No worries. We have pills for that….

I have connected with countless crafters/artists here on WordPress. Knitters, crocheters, woodworkers, photographers, quilters, painters, costumers, artists in other mediums… And I wonder, would they consider it therapeutic for them?

Crafting of various types has gotten me through super rough patches in my life. Making jewelry. Knitting and crochet. Sewing and quilting. I enjoy learning new skills and looking back on the beautiful things that have come from the negativity. The sense of pride I get from finished projects helps lift me up. I wonder if Lego would count as a craft?

Do you craft for therapy? If so, what do you craft? If not, if you were going to pick a crafting therapy, what would you want to try? 


 Black and white cemetery. 

Brought to my knees
Soulless and diseased
A parched, dark hole
No longer in control
Succumbed to you

Mind no longer sees
Ears deafened to my pleas
Bitterness burning
Always yearning
For a taste of you

Thirst never slaked
Heart forever staked
Eyes sightless and blind
Look for love I’ll never find
I am drunk on you


I stare at your sleeping form on the bed, your head hidden by the linens and the multitude of fluffy hotel pillows.

You cried out my name but no one heard.

The cold window ledge brought out the goose flesh on my naked skin. I shiver involuntarily. I could go get a blanket but that would mean getting closer to you.

I would rather die.

I focus on the scene beyond the window glass. The lights of the city glow below, creating an artificial twilight reflected in my ghostly shadow. I can see for miles from the twenty-second floor.

Syncopated skyscrapers.

Cold fingers and the clinking of ice cubes against the thick glass of the tumbler as my shaking hand bring me back to this room, this ledge.

You knew that sound, didn’t you? 

I take a sip of the drink. The taste is watered down from the melted ice but still cloying. You didn’t want anything that tasted like alcohol and always made fun of me for liking scotch and extra dry olive martinis.

So we had this pansy drink instead.

What was the point?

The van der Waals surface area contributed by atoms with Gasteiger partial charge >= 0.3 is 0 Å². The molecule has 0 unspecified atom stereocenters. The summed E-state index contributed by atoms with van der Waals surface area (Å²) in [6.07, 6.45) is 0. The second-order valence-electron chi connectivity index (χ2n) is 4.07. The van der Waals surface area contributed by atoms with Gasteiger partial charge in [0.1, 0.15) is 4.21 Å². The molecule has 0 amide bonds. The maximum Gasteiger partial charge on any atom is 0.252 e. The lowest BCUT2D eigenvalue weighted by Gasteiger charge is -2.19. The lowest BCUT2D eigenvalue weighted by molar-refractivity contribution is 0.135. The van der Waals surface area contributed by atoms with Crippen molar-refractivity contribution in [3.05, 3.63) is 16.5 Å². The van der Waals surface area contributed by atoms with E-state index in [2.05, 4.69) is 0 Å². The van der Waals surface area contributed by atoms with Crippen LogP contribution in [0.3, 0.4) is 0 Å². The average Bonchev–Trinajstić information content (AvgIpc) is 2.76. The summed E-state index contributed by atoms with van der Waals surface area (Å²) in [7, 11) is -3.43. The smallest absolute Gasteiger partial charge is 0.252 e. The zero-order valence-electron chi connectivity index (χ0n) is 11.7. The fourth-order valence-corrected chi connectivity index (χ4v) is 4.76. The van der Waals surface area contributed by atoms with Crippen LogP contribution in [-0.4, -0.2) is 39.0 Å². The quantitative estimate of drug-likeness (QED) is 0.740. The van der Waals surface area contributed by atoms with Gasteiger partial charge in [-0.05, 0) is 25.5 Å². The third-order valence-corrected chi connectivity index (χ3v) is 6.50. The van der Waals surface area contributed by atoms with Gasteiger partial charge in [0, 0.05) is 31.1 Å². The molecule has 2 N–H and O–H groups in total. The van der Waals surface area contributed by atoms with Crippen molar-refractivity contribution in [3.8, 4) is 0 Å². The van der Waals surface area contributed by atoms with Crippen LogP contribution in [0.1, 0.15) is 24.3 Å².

There was not enough left to get drunk from. I put the glass down, letting the condensation pool in a damp circle around it, weeping.

We were over.

There was no yelling.

Still, we both knew.

We assaulted each other over the years so thoroughly that love was obscured by pain. You still held my hand when we would cross the street in daylight, still endevoring to protect me. It was endearing but we could neither of us bear the intimacy of darkness any longer.

Kiss me once more like you mean it. For old time’s sake…

Your lips didn’t even move.

So the out of practice fumbling and grunting and an early abort left us both even more frustrated and more distant. You rolled over without a word and fell asleep.

Even after all of these years you can still make me feel like an unwanted whore.

Maybe that is what I am but come the light of day I will be so much more….


I listen to patient stories all day. It is an honor and a privilege to get to hear those stories just by itself, but it is also great for creative writing. I take little bits of people’s stories, put them together, and mix them with mine. The things that I hear, the heart break that I am witness to… 

I am going to smatter in some more creative, fictional vignettes and see how it goes. Let me know what you think.

Trust Issues


“Doc! His wife is on the phone, screaming obscenities, and says wants to talk to you. Apparently he tried killing himself last night.”

Oh, no…

I was wary. 

She was not my patient. They were in the midst of a bitter, ultra nasty divorce. I could not share information with her. Why was she calling?